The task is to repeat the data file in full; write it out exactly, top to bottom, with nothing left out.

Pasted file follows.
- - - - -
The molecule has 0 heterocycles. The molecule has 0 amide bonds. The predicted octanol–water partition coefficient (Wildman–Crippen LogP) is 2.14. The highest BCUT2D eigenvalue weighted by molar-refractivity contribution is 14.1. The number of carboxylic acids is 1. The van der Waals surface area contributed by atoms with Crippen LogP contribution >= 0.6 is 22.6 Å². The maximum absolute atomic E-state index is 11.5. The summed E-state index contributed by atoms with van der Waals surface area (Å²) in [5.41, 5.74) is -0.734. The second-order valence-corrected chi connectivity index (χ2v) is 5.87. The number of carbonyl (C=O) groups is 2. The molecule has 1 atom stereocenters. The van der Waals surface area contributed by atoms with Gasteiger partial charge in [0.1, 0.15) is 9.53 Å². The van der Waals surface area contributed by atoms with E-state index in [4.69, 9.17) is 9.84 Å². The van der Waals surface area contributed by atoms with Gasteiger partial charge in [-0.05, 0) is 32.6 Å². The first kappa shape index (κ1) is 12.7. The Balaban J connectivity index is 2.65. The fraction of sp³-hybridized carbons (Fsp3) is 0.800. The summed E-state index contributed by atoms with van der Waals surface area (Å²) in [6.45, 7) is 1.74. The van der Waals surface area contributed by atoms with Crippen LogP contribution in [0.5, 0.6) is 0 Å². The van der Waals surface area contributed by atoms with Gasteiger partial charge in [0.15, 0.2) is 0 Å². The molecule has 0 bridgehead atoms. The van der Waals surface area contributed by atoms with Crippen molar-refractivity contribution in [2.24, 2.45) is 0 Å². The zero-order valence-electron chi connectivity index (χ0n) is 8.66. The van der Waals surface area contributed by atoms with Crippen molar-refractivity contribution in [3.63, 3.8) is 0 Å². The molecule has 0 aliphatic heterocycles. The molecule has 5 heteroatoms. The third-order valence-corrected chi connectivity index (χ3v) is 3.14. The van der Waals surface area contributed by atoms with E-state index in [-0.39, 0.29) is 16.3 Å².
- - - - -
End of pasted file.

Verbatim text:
The molecule has 0 heterocycles. The molecule has 0 amide bonds. The predicted octanol–water partition coefficient (Wildman–Crippen LogP) is 2.14. The highest BCUT2D eigenvalue weighted by molar-refractivity contribution is 14.1. The number of carboxylic acids is 1. The van der Waals surface area contributed by atoms with Crippen LogP contribution >= 0.6 is 22.6 Å². The maximum absolute atomic E-state index is 11.5. The summed E-state index contributed by atoms with van der Waals surface area (Å²) in [5.41, 5.74) is -0.734. The second-order valence-corrected chi connectivity index (χ2v) is 5.87. The number of carbonyl (C=O) groups is 2. The molecule has 1 atom stereocenters. The van der Waals surface area contributed by atoms with Gasteiger partial charge in [0.1, 0.15) is 9.53 Å². The van der Waals surface area contributed by atoms with E-state index in [4.69, 9.17) is 9.84 Å². The van der Waals surface area contributed by atoms with Gasteiger partial charge in [-0.05, 0) is 32.6 Å². The first kappa shape index (κ1) is 12.7. The Balaban J connectivity index is 2.65. The fraction of sp³-hybridized carbons (Fsp3) is 0.800. The summed E-state index contributed by atoms with van der Waals surface area (Å²) in [6.45, 7) is 1.74. The van der Waals surface area contributed by atoms with Crippen LogP contribution in [0.5, 0.6) is 0 Å². The van der Waals surface area contributed by atoms with Gasteiger partial charge in [0.15, 0.2) is 0 Å². The molecule has 0 bridgehead atoms. The van der Waals surface area contributed by atoms with Crippen molar-refractivity contribution in [2.24, 2.45) is 0 Å². The zero-order valence-electron chi connectivity index (χ0n) is 8.66. The van der Waals surface area contributed by atoms with Crippen molar-refractivity contribution in [3.63, 3.8) is 0 Å². The molecule has 0 aliphatic heterocycles. The molecule has 5 heteroatoms. The third-order valence-corrected chi connectivity index (χ3v) is 3.14. The van der Waals surface area contributed by atoms with E-state index in [-0.39, 0.29) is 16.3 Å².